my 6 month pre-op plan

I spent some time with a family friend last week talking about my surgery and the process of preparing for it, insurance requirements, and all that.  I shared my weight loss with her, 160 lbs to date. And I explained I’ve lost 100 since surgery and lost 60 beforehand.  And she was so surprised that I’d lost so much weight before surgery.  My first response was somewhat jumbled and wasn’t very specific.  I remember it was hard and took a lot of effort and will power and I struggled and fucked up along the way.  But I figured maybe I’d write down my plan cause it could be helpful to others and stand as a reminder of my hard work so to keep me from going back.

When I started my 6 month supervised diet, we were encouraged to start making healthy changes to work towards our post surgery life style.  But they didn’t really give us many specifics except stop drinking soda.

We had to write down these goals for eating and exercise every month, so my first goal was to cut down sodas to only 2xs/week and cut down on fast food to only 4 meals/week. And so that’s what I did. I started to reduce the number of times we ate out and I just pretty much cut out soda all together.  This was hard, because at the time I started this endeavor, I was eating fast food for either lunch or dinner or both almost every day, and at least 3-4 of our meals on the weekend came from fast food.  It was a staple in my diet. Over the next few months, I weened myself off of fast food, and got to where I only ate fast food 1 or 2 times/week, and if I did eat it – no fries, and no bun.  either lettuce wrapped sandwich or salad and that was it.  And that worked for me for the first few months of this process.  I lost weight just by cutting out fast food and soda.

Then I started to get more detailed and strict with my diet.  I went and looked up what post op diets would look like ( and were two of my favorite places for guidelines) and I joined facebook surgery support groups where I learned a lot.  What I was hearing and reading was that those who are most successful stay away from all processed carbs and sugars after surgery.  So I started to phase those out.  I stopped eating bread with my dinner and cut out some sweets.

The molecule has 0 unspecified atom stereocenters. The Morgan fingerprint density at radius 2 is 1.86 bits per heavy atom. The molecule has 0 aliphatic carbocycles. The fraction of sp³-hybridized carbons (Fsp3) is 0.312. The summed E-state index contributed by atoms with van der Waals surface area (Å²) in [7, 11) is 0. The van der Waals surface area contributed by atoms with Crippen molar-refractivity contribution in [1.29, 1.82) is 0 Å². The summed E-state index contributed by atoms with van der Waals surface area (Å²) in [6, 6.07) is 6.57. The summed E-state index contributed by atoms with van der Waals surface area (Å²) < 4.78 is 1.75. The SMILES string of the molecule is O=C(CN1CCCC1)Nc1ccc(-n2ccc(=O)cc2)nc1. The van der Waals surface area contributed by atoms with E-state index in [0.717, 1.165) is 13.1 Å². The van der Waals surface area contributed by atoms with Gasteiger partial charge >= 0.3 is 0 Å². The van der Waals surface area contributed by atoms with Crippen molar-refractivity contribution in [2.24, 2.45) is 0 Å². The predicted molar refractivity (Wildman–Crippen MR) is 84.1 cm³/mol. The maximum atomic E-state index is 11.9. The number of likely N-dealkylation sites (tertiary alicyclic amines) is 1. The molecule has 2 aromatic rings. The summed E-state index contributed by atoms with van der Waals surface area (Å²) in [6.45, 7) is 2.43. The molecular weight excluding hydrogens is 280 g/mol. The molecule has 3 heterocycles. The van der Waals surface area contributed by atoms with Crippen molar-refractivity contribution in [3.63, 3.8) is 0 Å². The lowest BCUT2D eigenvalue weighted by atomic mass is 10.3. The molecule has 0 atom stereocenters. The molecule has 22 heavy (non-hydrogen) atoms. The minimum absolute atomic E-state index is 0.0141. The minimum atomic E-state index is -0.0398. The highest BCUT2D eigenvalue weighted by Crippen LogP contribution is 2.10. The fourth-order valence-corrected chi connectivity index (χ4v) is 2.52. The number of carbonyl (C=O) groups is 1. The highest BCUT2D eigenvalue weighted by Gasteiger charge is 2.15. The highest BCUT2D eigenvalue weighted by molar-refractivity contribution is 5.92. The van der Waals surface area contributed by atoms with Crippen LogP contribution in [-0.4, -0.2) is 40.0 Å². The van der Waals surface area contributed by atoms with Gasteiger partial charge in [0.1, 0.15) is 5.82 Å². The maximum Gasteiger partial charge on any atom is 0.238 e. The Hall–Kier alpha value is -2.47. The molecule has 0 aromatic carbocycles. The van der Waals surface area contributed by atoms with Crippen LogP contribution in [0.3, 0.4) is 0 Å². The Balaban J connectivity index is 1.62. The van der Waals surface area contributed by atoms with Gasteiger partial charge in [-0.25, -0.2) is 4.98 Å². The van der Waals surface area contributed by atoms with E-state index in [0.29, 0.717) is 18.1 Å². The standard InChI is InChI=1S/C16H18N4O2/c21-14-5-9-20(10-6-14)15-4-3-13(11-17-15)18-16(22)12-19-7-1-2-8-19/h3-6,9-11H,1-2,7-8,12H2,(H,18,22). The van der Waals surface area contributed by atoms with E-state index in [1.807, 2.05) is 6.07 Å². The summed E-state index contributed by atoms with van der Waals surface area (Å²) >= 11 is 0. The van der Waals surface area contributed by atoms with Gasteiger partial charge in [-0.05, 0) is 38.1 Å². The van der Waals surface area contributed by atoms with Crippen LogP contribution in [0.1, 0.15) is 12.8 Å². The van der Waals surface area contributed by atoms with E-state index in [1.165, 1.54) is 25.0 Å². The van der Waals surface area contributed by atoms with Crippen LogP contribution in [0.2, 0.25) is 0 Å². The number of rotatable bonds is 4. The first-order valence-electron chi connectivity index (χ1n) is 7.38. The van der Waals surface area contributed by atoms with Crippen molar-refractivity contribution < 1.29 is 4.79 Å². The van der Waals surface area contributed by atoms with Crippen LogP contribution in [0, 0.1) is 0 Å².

Now sweets are my downfall.  I am heavily addicted to sugar.  So this was a hard process for me, and I never cut it out completely, because I was addicted to mcdonalds ice cream, and ate that months after I had given up every other kind of sweet and processed carb.

Here is an example of what I was eating (and I ate about the same thing every day).

  • Breakfast: 1 cup of cottage cheese and 1 cup of watermelon or 2-3 cuties.
  • Lunch: salad with 1-2 cups of kale/spinach, 6-8 oz of rotisserie chicken, 1/3 of avocado, handful of black berries, and olive oil/vinegar.
  • Snack: cheese stick or fruit.
  • Dinner: 8-10 oz of protein (either chicken, ground beef, or steak) and 2 cups of roasted veggies with a little parmesan cheese on top.  Possibly with a huge bowl of fruit.
  • Dessert/Snack: 1 cup of plain yogurt with berries and a nut/granola mix.

I did this everyday and I drank a lot of unsweetened black tea.  I wasn’t “tracking” my food or anything, so I have no real idea how many calories I was getting or how much protein or anything, but I knew it worked for me.

I let myself get a salad from El Pollo Loco once a week which was great, and I still had my mcdonalds ice cream or a churro from el pollo loco every couple of days, but it was still pretty good.

As I got closer to surgery, I think I started adding in protein shakes for breakfast or a snack, but didn’t do it a ton (honestly, I can’t remember!).

During the summer months I was also swimming for at least an hour 4-5 times/week.


My food goals were really focused on eliminating processed carbs and sugars, and focusing on not having sweets like cake, cookies, ice cream on a daily basis.  It was much easier for me to give up bread and chips and fries then it was to give up sweet things.  But that was part of what I knew I was signing up for, so I really wanted to make sure I could do it.  Also, I knew that every time I added sugar back into my diet, it made me want more sugar.  It’s a vicious cycle and it sucks.

I would recommend for anyone trying to get started to just make small focused changes that can easily be accomplished and to set time limits on them.  I am really into SMART goals (Specific, Measurable, Attainable, Realistic, Time-Based), so that is what I did.  Each month I lowered my fast food intake or my sweets intake and upped my intake of water or veggies.  For me, making small steps was easier because it wasn’t this huge drastic change that I had to do perfectly or else the world would end.

Focus on removing fast foods and soda first, then work on removing processed carbs/flours and sugars.  The end goal is that after surgery your focus is always going to be quality protein first, then veggies, with a small sprinkling of healthy fats and fresh fruit.



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